Breaking Down The Andres Torres / Angel Pagan Trade

The Giants brass earlier in the day more or less said they had a few things cooking in the hot stove – and while it might not be the spread we were all hoping for, it is something…

By now, if you haven’t heard, the Giants shipped reliever Ramon Ramirez along with fan favorite Andres Torres to the New York Mets in exchange for outfielder Angel Pagan. Pagan, once expected to be a fixture of the re-tooled Mets that included the core of Carlos Beltran and Jose Reyes struggled with injuries last year and never lived up to the hype that was fairly or unfairly projected on him.

So how does this trade look for the Giants? Rather than go through an entire paragraph of numbers, we’ll break it down in some pro and con bullet points.

Pros:

  • At his worst, Angel Pagan is a better offensive player than Andres Torres. Pagan has only played two “legit” (as in more than 100 game seasons and the most recent of them was spent unhealthy) but his 2010 season showed what an important offensive weapon Pagan can be as he put up a .290/.340 OBP%/37 SB season hitting atop the Mets lineup. His 2011 was spent continually unhealthy, but he still manged to have a far better offensive year than the equally unhealthy Torres.
  • Only 30, Pagan has nearly four years on the 33 year old Torres and should have a very acceptable 2012 salary (think mid 4′s).
  • Pagan not only brings an improved offensive game, but, can play all three outfield positions and can do so with very solid defense. While not the elite defender Torres can be, he’s still well above average.
  • Speed and more speed. No, you wont confuse him with Desmond Jennings on the basepaths but when healthy, Pagan can swipe bags with the best of them. A surefire candidate for 35 steals easily when healthy.
  • Solid gap hitter – not in power, but, will be able to use the big alley’s at AT&T with ease.
  • While it’s not a perfect scenario, the Giants did find themselves a very competent leadoff hitter.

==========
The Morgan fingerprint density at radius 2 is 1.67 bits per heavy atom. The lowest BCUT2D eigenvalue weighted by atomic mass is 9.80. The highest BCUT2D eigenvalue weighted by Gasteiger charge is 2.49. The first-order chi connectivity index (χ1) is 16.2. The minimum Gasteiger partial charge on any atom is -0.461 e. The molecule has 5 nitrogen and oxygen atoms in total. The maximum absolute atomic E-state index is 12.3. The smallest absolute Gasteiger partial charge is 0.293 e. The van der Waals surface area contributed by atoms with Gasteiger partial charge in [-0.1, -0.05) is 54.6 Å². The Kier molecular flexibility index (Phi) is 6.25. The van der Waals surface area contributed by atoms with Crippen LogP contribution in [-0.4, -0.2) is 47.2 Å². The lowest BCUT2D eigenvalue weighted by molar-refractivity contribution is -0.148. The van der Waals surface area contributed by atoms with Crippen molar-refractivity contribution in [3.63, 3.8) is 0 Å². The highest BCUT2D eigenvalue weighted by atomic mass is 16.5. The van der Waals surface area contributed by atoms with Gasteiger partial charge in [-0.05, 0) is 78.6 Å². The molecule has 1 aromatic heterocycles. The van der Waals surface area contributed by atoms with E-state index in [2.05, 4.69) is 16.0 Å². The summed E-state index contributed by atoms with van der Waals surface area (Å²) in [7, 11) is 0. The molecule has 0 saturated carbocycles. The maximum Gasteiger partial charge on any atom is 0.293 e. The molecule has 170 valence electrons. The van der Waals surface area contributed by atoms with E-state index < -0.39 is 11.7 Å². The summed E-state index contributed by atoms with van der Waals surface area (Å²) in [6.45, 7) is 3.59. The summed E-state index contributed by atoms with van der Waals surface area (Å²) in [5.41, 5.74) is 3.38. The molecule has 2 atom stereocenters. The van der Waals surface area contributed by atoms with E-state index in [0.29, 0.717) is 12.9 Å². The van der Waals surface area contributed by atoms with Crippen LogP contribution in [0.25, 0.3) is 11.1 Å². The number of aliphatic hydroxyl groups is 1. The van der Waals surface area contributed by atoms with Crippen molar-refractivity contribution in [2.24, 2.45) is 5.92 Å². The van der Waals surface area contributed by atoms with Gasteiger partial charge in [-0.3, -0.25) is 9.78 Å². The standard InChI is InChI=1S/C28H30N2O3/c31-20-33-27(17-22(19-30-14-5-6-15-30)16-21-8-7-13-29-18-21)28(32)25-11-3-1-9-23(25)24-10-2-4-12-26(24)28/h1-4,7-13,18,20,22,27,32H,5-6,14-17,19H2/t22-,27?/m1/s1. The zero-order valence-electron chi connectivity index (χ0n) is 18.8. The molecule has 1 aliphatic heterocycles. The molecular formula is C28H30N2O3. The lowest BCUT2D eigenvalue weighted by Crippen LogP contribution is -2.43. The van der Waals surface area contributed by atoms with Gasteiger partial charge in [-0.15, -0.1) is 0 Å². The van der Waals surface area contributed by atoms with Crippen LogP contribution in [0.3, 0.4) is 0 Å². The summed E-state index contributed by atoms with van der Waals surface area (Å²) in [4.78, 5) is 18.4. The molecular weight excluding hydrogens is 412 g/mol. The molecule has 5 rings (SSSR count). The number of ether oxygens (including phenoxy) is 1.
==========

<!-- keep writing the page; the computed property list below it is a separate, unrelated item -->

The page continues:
• The move will also allow the Giants to put Melky in left field, avoiding the horrible Melky in CF situation we were all cringing about.
  • Hello, Heath Hembree.

Cons:

  • Well, we’ll start with the most obvious – considering the excess in outfielders, one could reasonably assume that Carlos Beltran isn’t coming back. Nothing is set in stone and situations change, but….the Giants have a LOT of outfielders…
  • Injury prone? It’s a valid question in my mind as Pagan hasn’t ever had a truly healthy season. Even his very good 2010 had some nagging injuries.
  • I wouldn’t call him strikeout prone, but, he’s not going to be that much more effective with contact than Torres was. Both players swing through quite a bit.
  • Not as solid a center fielder as Andres Torres, but still effective.
  • The loss of Ramon, which while it sucks on the surface and it appeared Ramon had fixed his slider issues that plagued him in the ’10 playoff run, he was still nothing more than a solid right handed arm out of the pen. Certainly not meant to discredit him or his skill level, but, Sabean and Tidrow have a very solid track record at finding cheap and effective pen arms.

All in all – it’s difficult for me to see much bad in the trade, other than the obvious which is the assumption that Carlos Beltran wont be returning. Andres Torres, who as a person I love, simply wasn’t getting it done on the field and the Giants needed a better offensive player who could play comparable defense in center, which they found. At the cost of a solid but replaceable right handed reliever, I’ll take that.

Topics: Andres Torres, Angel Pagan, New York Mets, Ramon Ramirez, Rumors, San Francisco Giants

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  • Ted Striker

    Lincecum and Cain, Lincecum and Cain…

    They have one more year of the horrible contracts: Zito, Rowand, Huff et al. Then all that comes off the books.

    So maybe they sign Lincecum and Cain long term before this year and structure the contracts so that it has a lower first year salary and significantly higher follow up years. By the time the salaries get boosted, the bad contracts are gone and they can stay within their overall budget.

    Plus, I think it means a lot to a player to get locked in early so they don’t have to wonder about a possible impending move over the course of the year. It also helps the player commit to the team mentally if that player knows the team has gone beyond the call of duty to commit to him.

    Everything else is secondary to Lincecum and Cain. It was the same with the Braves in the 90s. Everything was secondary to Glavine, Smoltz, and eventually Maddux. And that got them into a full decade of contending for the World Series on a yearly basis.

    And I don’t think Beltran comes back. If Posey can come back strong on offense, they have two semi-power hitters… Panda and Posey could hit low 30s/low 20s in homers respectively, in a good year. After that they don’t have much. They need one more semi-power guy in the 5/6 spot that can dish out low 20s homers and I think their offense would be significantly upgraded (maybe Belt if he continues to progress?). I do like the fact that they are getting faster on the base paths. If they simply put up league average offense numbers they are going to win 90+ annually with the pitching.